The 90s were largely considered a coming-of-age for rebellious and expressive women in music. From Bikini Kill to Alanis Morissette, the surge in quote unquote angry women on their period had never been so pronounced. And yet with the so-called “feminization” of pop culture and, therefore, society, there was still (and remains to be) a fair amount of balking at the notion of truly taking a woman seriously in any capacity–particularly with regard to music.
Enter No Doubt’s seminal 1995 single, “Just A Girl,” a scathing and sarcastic snapshot of life in the skin of a woman. The standard plight? Being treated like a fragile twit incapable of handling anything on her own, as frankly elucidated by such lyrics as, “Take this big ribbon off my eyes/I’m exposed, and it’s no big surprise/Don’t you think I know exactly where I stand?/This world is forcing me to hold your hand.”
Gwen Stefani’s earnest vocals indicate a frustration and sadness that remain, even now, all too resonant. In spite of how far the population at large has come (mainly of the Western world) in accepting women as more than just half a person, the proverbial patriarchy maintains an evident distaste for allowing women to be perceived as equal and least of all as in any way superior.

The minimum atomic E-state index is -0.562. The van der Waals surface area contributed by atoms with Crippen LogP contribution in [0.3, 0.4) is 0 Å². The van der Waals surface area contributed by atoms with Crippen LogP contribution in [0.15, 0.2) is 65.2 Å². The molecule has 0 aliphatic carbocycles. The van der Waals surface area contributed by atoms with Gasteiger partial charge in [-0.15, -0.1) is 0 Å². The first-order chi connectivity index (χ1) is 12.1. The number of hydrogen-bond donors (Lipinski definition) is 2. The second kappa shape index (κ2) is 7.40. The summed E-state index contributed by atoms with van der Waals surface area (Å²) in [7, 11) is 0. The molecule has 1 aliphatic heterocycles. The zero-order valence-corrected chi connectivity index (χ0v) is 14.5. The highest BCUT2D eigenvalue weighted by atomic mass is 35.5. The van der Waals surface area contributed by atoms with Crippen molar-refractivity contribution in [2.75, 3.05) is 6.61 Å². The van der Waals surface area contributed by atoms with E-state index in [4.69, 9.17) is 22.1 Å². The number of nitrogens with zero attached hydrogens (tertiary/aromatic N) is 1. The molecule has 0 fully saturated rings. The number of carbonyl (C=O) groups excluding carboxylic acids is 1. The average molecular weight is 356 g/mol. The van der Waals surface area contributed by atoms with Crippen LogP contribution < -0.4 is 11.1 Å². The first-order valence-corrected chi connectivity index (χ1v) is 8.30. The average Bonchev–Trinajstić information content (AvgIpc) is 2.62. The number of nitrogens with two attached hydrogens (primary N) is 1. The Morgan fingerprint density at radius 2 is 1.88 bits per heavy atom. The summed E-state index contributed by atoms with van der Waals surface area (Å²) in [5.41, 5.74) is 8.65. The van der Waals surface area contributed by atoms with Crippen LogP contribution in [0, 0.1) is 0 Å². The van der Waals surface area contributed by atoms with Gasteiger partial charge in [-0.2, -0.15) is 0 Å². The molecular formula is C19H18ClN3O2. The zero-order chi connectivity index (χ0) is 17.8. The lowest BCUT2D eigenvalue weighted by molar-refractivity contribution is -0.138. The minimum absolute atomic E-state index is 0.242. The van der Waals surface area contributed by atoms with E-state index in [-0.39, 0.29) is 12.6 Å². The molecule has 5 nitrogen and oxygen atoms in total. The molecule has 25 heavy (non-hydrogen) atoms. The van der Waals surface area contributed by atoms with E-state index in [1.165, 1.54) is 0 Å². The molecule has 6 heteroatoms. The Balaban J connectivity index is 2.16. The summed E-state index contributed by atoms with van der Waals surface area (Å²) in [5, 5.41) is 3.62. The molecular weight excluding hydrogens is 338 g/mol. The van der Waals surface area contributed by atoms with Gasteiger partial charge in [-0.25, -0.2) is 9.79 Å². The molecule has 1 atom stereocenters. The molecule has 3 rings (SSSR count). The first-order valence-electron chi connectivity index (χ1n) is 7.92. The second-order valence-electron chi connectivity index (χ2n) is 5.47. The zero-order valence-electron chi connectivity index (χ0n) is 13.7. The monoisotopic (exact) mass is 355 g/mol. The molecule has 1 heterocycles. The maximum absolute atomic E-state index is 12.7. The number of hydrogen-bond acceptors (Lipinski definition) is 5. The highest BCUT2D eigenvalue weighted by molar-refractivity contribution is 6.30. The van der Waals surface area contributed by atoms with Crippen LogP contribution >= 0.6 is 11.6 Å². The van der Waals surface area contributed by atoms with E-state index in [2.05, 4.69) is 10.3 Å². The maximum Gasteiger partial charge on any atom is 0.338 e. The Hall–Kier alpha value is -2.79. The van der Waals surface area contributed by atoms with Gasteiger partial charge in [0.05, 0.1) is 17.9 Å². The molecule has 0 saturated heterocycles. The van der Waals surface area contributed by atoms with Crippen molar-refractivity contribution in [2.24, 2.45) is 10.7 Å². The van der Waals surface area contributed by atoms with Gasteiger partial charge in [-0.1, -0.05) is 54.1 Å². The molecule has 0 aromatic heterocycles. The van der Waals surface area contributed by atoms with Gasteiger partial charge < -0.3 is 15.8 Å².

As one of the first times Stefani was able to write her own lyrics for the group after founder and older brother, Eric Stefani, left it, the track signaled a noticeable shift in the sound of the band. Released from the Tragic Kingdom album, many fans accused No Doubt of selling out, even though the music was more personal than ever. Thus, the skepticism and contempt appeared to be more directed at the fact that Gwen was taking the helm than anything else–yet another prime case in point of being viewed as “just a girl.” Twenty years later, this is still the extent to which women recognized for having any sort of artistic talent are categorized.
While the video makes a more literal statement about feminism, with all of the men ending up with the women in the ladies’ bathroom by the end, the song has always been best used in an ironical fashion, as in such films as Romy and Michele’s High School Reunion, a movie about two presumably vacuous women incapable of making anything of themselves. Moreover, Hillary Clinton would do well to adopt this song for her presidential campaign. It would be far more compelling than when Ronald Reagan adopted “Born in the U.S.A.” for his.